May 8, 2010

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Does Your Cholesterol Affect The HCG Diet

  • May 8, 2010
  • Brian Connole
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  • Cholesterol is an interesting topic for discussion, especially because there are so many different opinions on the matter. Although, we cannot all agree on what affects high cholesterol has on a person, most people can agree that it is potentially bad for your health.


    But what does this have to do with the HCG Diet? Well, this is what the book "Pounds and Inches", says about it...


    Cholesterol & HCG


    The exact extent to which the blood cholesterol is involved in hardening of the arteries, high blood pressure and coronary disease is not as yet known, but it is now widely admitted that the blood cholesterol level is governed by diencephalic mechanisms.

    The behavior of circulating cholesterol is therefore of particular interest during the treatment of obesity with HCG. Cholesterol circulates in two forms, which we call free and esterified.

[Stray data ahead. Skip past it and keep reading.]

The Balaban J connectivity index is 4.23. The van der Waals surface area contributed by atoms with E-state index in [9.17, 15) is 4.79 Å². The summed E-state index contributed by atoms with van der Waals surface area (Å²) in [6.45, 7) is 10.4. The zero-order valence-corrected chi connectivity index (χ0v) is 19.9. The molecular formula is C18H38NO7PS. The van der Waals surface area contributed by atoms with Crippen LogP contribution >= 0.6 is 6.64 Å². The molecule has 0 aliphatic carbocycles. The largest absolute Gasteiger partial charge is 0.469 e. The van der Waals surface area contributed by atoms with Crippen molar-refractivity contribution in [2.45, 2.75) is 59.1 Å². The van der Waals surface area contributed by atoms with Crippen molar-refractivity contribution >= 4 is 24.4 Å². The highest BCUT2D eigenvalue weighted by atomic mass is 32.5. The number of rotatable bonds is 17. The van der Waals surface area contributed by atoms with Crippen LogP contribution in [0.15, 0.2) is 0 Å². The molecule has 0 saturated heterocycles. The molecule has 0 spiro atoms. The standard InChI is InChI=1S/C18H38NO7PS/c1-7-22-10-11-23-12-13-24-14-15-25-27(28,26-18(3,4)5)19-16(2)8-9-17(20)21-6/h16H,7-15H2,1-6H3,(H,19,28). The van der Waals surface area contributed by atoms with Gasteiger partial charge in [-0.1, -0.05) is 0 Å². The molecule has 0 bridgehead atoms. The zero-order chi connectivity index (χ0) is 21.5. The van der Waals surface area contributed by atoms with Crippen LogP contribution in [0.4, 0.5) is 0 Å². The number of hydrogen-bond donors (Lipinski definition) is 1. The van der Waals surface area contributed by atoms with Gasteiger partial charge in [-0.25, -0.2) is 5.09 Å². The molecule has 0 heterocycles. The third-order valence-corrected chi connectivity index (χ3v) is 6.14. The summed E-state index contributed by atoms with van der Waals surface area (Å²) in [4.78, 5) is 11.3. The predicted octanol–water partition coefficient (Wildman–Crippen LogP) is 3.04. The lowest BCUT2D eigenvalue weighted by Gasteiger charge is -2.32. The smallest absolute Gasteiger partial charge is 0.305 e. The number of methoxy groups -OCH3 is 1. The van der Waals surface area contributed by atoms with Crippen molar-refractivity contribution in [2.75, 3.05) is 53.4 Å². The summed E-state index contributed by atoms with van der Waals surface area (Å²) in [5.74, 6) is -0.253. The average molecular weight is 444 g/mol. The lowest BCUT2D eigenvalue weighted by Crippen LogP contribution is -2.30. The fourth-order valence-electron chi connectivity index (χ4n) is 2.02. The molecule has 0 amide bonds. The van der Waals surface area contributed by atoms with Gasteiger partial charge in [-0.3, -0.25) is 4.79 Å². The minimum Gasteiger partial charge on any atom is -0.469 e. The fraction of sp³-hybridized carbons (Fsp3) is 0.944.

Normally these fractions are present in a proportion of about 25% free to 75% esterified cholesterol, and it is the latter fraction which damages the walls of the arteries. In pregnancy this proportion is reversed and it may he taken for granted that arteriosclerosis never gets worse during pregnancy for this very reason.

    To my knowledge, the only other condition in which the proportion of free to esterified cholesterol is reversed, is during the treatment of obesity with HCG + diet, when exactly the same phenomenon takes place.

    This seems an important indication of how closely a patient under HCG treatment resembles a pregnant woman in diencephalic behavior. When the total amount of circulating cholesterol is normal before treatment, this absolute amount is neither significantly increased nor decreased.

    But when an obese patient with an abnormally high cholesterol and already showing signs of arteriosclerosis is treated with HCG, his blood pressure drops and his coronary circulation seems to improve, and yet his total blood cholesterol may soar to heights never before reached.

    At first this greatly alarmed us. But when we saw that the patients came to no harm even if treatment was continued and we found the same in follow-up examinations undertaken some months after treatment was continued as we found in examinations undertaken some months before treatment.

    As the increase is mostly in the form of the not dangerous form of the free cholesterol, we gradually came to welcome the phenomenon. Today we believe that the rise is entirely due to the liberation of recent cholesterol deposits that have not yet undergone calcification in the arterial wall and is therefore highly beneficial.



    Do you normally have high cholesterol?

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